Bright Spot Storytelling Sessions are designed to support people to have conversations that are focused on times when things work and work in the context where we want to develop. Crucially the sessions are focused and aligned to what we want to create rather than what we want to eradicate. The research team wanted to create ‘successful bids’ and so it was it was natural to ask the research team if any of the bids from the last 12 months had been successful? As expected there had been, with 4 successful bids! It was then natural to suggest that we use the retreat to focus on those 4 successes rather than the 12 failed bids. It was the story of these successful bids that we came together to share.
The retreat was a great success, not only did we uncover a number of small empowering and practical steps to take into the next bidding phase, everyone came away feeling appreciated, valued and focused on what they collectively wanted to create. This is what happens when people spend time sharing ‘Bright Spot Stories’ of what helps, what works, what empowers and what enables supportive action. The final step in the retreat was to identify practical actions and priorities to take into the next bidding process.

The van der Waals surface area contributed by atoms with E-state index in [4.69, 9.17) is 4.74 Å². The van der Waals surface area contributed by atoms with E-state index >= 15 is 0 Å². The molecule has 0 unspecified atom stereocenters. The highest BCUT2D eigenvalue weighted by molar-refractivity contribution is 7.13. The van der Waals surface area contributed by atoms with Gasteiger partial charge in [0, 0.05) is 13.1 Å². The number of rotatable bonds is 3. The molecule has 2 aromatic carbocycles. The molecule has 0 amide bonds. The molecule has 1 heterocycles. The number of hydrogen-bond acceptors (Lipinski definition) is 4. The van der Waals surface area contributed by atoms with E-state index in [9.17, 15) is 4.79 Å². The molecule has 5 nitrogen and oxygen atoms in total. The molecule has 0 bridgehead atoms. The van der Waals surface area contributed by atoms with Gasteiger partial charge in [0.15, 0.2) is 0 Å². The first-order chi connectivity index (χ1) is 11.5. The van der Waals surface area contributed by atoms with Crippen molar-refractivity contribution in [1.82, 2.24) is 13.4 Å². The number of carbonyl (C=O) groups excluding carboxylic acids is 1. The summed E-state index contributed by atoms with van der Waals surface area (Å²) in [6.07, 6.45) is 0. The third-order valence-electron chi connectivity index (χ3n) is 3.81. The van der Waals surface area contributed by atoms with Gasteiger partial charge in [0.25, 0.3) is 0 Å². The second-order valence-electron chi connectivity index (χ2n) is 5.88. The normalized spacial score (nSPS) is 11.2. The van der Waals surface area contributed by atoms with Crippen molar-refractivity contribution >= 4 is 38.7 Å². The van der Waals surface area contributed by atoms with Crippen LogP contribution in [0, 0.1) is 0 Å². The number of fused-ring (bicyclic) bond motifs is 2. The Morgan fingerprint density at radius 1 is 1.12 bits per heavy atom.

The alternative session?
Now contrast that with how things might have turned out if the team had focused on the failed bids! Imagine a group of people coming together to ask why they failed and what led to that failure? Where might those conversations have gone, what kind of impact might those conversations have had? This can be a classic pathway to blame, fault finding, overly focusing on the past and on what could have been, rather than facing what ‘is’ and what we can do next.
This for me, is the power of a Solution Focus, it doesn’t mean we don’t talk about failure, or problems, its about how we practically step forward from those moments. As Chip and Dan Heath write in their book SWITCH (how to change things when change is hard) ‘finding bright spots solves many different challenges all at once, they give direction, enhance motivation and illuminate the way to the very next steps.’